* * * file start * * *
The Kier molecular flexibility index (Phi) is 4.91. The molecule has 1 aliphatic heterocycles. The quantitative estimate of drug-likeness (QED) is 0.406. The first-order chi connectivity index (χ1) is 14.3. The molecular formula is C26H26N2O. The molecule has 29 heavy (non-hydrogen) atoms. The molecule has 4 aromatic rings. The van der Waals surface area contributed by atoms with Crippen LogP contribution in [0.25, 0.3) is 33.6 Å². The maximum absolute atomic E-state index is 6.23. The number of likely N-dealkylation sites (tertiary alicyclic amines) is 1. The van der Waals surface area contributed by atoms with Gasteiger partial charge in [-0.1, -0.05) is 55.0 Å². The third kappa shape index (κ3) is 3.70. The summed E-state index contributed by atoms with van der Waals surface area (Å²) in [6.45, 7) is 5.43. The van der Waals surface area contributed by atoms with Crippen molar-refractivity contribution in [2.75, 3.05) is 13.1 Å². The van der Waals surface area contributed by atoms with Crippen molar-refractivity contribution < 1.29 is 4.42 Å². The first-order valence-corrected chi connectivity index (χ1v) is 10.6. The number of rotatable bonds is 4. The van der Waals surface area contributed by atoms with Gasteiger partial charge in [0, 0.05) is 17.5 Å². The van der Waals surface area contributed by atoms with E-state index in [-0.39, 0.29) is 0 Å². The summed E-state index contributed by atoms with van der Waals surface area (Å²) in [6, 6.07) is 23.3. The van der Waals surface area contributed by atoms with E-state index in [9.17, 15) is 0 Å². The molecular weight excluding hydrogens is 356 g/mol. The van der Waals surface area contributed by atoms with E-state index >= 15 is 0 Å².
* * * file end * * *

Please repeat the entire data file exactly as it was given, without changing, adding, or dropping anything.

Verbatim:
The Kier molecular flexibility index (Phi) is 4.91. The molecule has 1 aliphatic heterocycles. The quantitative estimate of drug-likeness (QED) is 0.406. The first-order chi connectivity index (χ1) is 14.3. The molecular formula is C26H26N2O. The molecule has 29 heavy (non-hydrogen) atoms. The molecule has 4 aromatic rings. The van der Waals surface area contributed by atoms with Crippen LogP contribution in [0.25, 0.3) is 33.6 Å². The maximum absolute atomic E-state index is 6.23. The number of likely N-dealkylation sites (tertiary alicyclic amines) is 1. The van der Waals surface area contributed by atoms with Gasteiger partial charge in [-0.1, -0.05) is 55.0 Å². The third kappa shape index (κ3) is 3.70. The summed E-state index contributed by atoms with van der Waals surface area (Å²) in [6.45, 7) is 5.43. The van der Waals surface area contributed by atoms with Crippen molar-refractivity contribution in [2.75, 3.05) is 13.1 Å². The van der Waals surface area contributed by atoms with Crippen molar-refractivity contribution < 1.29 is 4.42 Å². The first-order valence-corrected chi connectivity index (χ1v) is 10.6. The number of rotatable bonds is 4. The van der Waals surface area contributed by atoms with Gasteiger partial charge in [0, 0.05) is 17.5 Å². The van der Waals surface area contributed by atoms with E-state index in [-0.39, 0.29) is 0 Å². The summed E-state index contributed by atoms with van der Waals surface area (Å²) in [6, 6.07) is 23.3. The van der Waals surface area contributed by atoms with E-state index in [9.17, 15) is 0 Å². The molecular weight excluding hydrogens is 356 g/mol. The van der Waals surface area contributed by atoms with E-state index >= 15 is 0 Å².